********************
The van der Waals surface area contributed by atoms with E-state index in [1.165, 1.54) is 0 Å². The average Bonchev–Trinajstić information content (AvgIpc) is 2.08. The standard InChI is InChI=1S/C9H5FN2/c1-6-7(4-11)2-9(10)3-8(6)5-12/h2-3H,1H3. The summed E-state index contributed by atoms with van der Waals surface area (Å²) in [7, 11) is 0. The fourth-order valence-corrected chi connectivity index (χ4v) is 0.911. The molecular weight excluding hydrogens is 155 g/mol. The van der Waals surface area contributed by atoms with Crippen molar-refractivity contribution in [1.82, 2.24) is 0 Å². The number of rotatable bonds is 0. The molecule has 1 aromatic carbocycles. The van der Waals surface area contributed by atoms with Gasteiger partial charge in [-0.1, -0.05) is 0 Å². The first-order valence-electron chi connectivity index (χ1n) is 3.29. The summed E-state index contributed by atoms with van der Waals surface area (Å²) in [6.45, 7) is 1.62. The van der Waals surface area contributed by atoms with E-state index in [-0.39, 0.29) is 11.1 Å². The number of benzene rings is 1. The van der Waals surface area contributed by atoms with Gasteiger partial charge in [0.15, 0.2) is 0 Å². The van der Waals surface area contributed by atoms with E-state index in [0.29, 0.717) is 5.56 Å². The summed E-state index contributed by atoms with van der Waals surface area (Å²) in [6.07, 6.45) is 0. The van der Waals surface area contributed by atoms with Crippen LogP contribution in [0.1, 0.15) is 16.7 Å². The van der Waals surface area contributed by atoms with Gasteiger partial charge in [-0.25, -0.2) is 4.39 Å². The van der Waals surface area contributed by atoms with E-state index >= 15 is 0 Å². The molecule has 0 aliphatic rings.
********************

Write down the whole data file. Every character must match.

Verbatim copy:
The van der Waals surface area contributed by atoms with E-state index in [1.165, 1.54) is 0 Å². The average Bonchev–Trinajstić information content (AvgIpc) is 2.08. The standard InChI is InChI=1S/C9H5FN2/c1-6-7(4-11)2-9(10)3-8(6)5-12/h2-3H,1H3. The summed E-state index contributed by atoms with van der Waals surface area (Å²) in [7, 11) is 0. The fourth-order valence-corrected chi connectivity index (χ4v) is 0.911. The molecular weight excluding hydrogens is 155 g/mol. The van der Waals surface area contributed by atoms with Crippen molar-refractivity contribution in [1.82, 2.24) is 0 Å². The number of rotatable bonds is 0. The molecule has 1 aromatic carbocycles. The van der Waals surface area contributed by atoms with Gasteiger partial charge in [-0.1, -0.05) is 0 Å². The first-order valence-electron chi connectivity index (χ1n) is 3.29. The summed E-state index contributed by atoms with van der Waals surface area (Å²) in [6.45, 7) is 1.62. The van der Waals surface area contributed by atoms with E-state index in [-0.39, 0.29) is 11.1 Å². The number of benzene rings is 1. The van der Waals surface area contributed by atoms with Gasteiger partial charge in [0.15, 0.2) is 0 Å². The van der Waals surface area contributed by atoms with E-state index in [0.29, 0.717) is 5.56 Å². The summed E-state index contributed by atoms with van der Waals surface area (Å²) in [6.07, 6.45) is 0. The van der Waals surface area contributed by atoms with Crippen LogP contribution in [0.1, 0.15) is 16.7 Å². The van der Waals surface area contributed by atoms with Gasteiger partial charge in [-0.25, -0.2) is 4.39 Å². The van der Waals surface area contributed by atoms with E-state index >= 15 is 0 Å². The molecule has 0 aliphatic rings.